Cheap vs. expensive wine - Can you taste the difference?

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We put three wines from the Rodeo's Wine Garden to the test to see if wine lovers can taste the price difference (KTRK)

When it comes to impressing our guests, we sometimes feel the need to splurge on a nice wine. But does price really matter?

We set out to find the answer at the Houston Livestock Show and Rodeo's Champion Wine Garden. The Wine Garden's vice chairman Tamara Atkins set up an experiment to see if taste testers could tell the difference between three wines at different price points.

Atkins chose three of the Wine Garden's award-winning Cabernet Sauvignon wines ranging in price from $10 to nearly $70. We asked six self-proclaimed Cabernet lovers to the test to see if they could distinguish the cost of each wine in a blind tasting.

Wines we tested:
Low: Estancia Cabernet Sauvignon, Paso Robles, 2012 - $10/bottle retail price
Medium: Shirvington Cabernet Sauvignon, McLaren Vale, 2010 - $45/bottle retail price
High: Saddleback Cellars Cabernet Sauvignon, Napa Valley, 2010 - $69/bottle retail price

Once the taste testers made their decisions, answers were all across the board. Of the six people, only two were able to pick the most expensive wine. Two people even thought the least expensive wine was the priciest.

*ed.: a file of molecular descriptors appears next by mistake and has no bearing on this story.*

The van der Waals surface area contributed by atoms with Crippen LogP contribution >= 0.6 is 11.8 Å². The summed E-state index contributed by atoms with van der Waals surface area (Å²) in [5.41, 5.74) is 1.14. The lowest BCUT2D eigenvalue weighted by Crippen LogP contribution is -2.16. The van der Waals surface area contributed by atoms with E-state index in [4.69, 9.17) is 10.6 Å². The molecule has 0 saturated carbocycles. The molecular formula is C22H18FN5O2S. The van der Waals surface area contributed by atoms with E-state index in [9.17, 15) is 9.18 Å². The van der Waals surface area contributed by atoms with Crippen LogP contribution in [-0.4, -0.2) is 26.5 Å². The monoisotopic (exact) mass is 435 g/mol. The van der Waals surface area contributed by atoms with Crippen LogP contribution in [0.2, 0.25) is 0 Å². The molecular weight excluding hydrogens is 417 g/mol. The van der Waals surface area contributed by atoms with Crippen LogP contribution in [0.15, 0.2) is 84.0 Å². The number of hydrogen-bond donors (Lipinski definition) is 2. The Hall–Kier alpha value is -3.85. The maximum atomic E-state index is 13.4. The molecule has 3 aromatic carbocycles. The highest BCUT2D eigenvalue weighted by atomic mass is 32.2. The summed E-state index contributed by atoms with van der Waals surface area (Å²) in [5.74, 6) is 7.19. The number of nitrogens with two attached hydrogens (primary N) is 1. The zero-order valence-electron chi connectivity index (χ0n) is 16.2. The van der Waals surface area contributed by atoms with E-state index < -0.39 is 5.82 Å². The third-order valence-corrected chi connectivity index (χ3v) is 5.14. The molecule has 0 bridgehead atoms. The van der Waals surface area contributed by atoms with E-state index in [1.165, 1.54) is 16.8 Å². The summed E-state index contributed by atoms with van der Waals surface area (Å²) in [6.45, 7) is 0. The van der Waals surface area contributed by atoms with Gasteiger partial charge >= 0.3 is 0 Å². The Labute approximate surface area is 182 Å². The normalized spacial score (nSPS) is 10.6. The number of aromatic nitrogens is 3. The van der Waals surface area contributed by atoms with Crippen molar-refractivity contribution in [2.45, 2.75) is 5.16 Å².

Only one of the six was able to correctly match each wine with the correct price, but even she admits it was probably a lucky guess.

The results: (Ranked in order of which they thought was most expensive)
Wine Lover #1 - Low, Medium, High
Wine Lover #2 - Low, High, Medium
Wine Lover #3 - High, Medium, Low
Wine Lover #4 - Medium, High, Low
Wine Lover #5 - Medium, Low, High
Wine Lover #6 - High, Low, Medium

So why all the confusion?

"What really confuses people is the grapes. This is the same grape, it just comes from three different parts of the world," Atkins said.

Atkins says wine drinkers can zoom in on the labels and get stuck drinking the same things.

"They know certain labels of wines and they know they like those wines, so they tend to stay with that," Atkins said.

Her advice is to test several different wines, perhaps at the Wine Garden, and get a taste for what you prefer.

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The Champion Wine Garden is open each day of the Houston Rodeo and admission is free.
To see the Wine Garden's complete menu, visit www.houstonwinegarden.com
Related Topics:
foodwinehouston livestock show and rodeorodeo houstonstretch your dollarHouston
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